“Did you find anything helpful?”
I think back to the missing bracelet and start to open my mouth before
realizing that, without context, this revelation means nothing. To explain the significance of the missing bracelet, I would have to explain my trip to Cypress Cemetery and finding Aubrey’s earring minutes before her body was discovered. I would have to explain my meeting with Aaron Jansen and his theory about a copycat. I would have to revisit all the dark places my mind has been wandering to this past week, revisit them in front of Daniel. With Daniel.
I close my eyes, rub my fingers against my eyelids until I’m seeing
“No,” I say finally. “Nothing. Like I said to the detective, I was only
with her for an hour.”
Daniel exhales; I can visualize him running his hands through his hair as he sits up in bed, his bare back leaning against the headboard. I can see him resting the phone against his shoulder, rubbing his eyes with his fingers.
“Come home,” he says at last. “Come home and get back into bed.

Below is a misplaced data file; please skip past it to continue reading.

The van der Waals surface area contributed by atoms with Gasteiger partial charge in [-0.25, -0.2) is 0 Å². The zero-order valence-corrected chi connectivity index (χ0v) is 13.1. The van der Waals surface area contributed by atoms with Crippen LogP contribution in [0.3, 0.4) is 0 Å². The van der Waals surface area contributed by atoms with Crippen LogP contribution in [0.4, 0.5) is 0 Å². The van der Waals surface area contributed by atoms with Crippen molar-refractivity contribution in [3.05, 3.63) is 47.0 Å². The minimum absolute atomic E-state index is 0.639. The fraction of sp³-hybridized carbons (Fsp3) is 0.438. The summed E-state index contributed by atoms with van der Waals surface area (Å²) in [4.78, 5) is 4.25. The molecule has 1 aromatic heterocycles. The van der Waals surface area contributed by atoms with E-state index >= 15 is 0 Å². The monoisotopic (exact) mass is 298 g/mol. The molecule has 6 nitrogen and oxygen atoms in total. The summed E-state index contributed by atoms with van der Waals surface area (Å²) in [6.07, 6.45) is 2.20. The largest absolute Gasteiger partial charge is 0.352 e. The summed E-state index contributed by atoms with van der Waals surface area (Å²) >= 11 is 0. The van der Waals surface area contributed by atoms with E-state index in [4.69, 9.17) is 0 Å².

Let’s relax today, okay?”
“Okay.” I nod. “Okay, that sounds good.”
I fidget in my seat, pushing the pill and its bottle back into the glove compartment. I get ready to shift into Drive when Aaron’s voice echoes around me again. I hesitate, wonder if I should go back inside, tell Detective Thomas everything. Tell him Aaron’s theory. If I keep this to myself, how many other girls could go missing?
But I can’t do that. Not yet. I’m not ready to be thrust back into the middle of something like this; to explain his theory, I would need to explain who I am, my family. My past. I don’t want to open that door again, because once I do, it would never be closed.
“I have to run a quick errand first,” I say instead. “It shouldn’t take longer than an hour.”
“It’ll be fine. I’m fine. I’ll be home before lunch.”
I hang up before Daniel can convince me to change my mind; then I dial another number, my fingers tapping impatiently against my steering wheel until that familiar voice picks up on the other end of line.
“This is Aaron.”
“Hi, Aaron. It’s Chloe.”
“Doctor Davis,” he says, his voice light. “This is certainly a more pleasant greeting than the last time you called.”
I glance out the window and crack a small smile for the first time since Detective Thomas’s number appeared on my phone this morning.
“Listen, are you still in town? I want to talk.”